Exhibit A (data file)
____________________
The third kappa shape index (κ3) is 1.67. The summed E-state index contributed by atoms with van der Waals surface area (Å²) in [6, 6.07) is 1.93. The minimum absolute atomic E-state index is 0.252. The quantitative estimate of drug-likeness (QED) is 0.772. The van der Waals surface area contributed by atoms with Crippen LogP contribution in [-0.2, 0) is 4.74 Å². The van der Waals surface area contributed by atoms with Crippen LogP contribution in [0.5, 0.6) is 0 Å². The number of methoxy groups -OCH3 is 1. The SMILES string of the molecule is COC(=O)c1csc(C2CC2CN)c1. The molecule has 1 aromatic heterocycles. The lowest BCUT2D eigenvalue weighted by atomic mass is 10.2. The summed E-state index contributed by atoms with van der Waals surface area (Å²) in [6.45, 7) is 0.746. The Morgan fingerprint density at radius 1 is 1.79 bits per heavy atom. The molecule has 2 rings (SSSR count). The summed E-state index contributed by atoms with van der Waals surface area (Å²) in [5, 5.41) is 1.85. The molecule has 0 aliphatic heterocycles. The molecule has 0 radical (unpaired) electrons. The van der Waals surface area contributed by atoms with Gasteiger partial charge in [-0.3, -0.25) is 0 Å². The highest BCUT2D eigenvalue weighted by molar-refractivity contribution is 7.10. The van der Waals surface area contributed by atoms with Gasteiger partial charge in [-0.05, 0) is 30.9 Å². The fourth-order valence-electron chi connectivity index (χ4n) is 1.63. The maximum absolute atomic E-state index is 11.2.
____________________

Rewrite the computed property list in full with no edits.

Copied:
The third kappa shape index (κ3) is 1.67. The summed E-state index contributed by atoms with van der Waals surface area (Å²) in [6, 6.07) is 1.93. The minimum absolute atomic E-state index is 0.252. The quantitative estimate of drug-likeness (QED) is 0.772. The van der Waals surface area contributed by atoms with Crippen LogP contribution in [-0.2, 0) is 4.74 Å². The van der Waals surface area contributed by atoms with Crippen LogP contribution in [0.5, 0.6) is 0 Å². The number of methoxy groups -OCH3 is 1. The SMILES string of the molecule is COC(=O)c1csc(C2CC2CN)c1. The molecule has 1 aromatic heterocycles. The lowest BCUT2D eigenvalue weighted by atomic mass is 10.2. The summed E-state index contributed by atoms with van der Waals surface area (Å²) in [6.45, 7) is 0.746. The Morgan fingerprint density at radius 1 is 1.79 bits per heavy atom. The molecule has 2 rings (SSSR count). The summed E-state index contributed by atoms with van der Waals surface area (Å²) in [5, 5.41) is 1.85. The molecule has 0 aliphatic heterocycles. The molecule has 0 radical (unpaired) electrons. The van der Waals surface area contributed by atoms with Gasteiger partial charge in [-0.3, -0.25) is 0 Å². The highest BCUT2D eigenvalue weighted by molar-refractivity contribution is 7.10. The van der Waals surface area contributed by atoms with Gasteiger partial charge in [-0.05, 0) is 30.9 Å². The fourth-order valence-electron chi connectivity index (χ4n) is 1.63. The maximum absolute atomic E-state index is 11.2.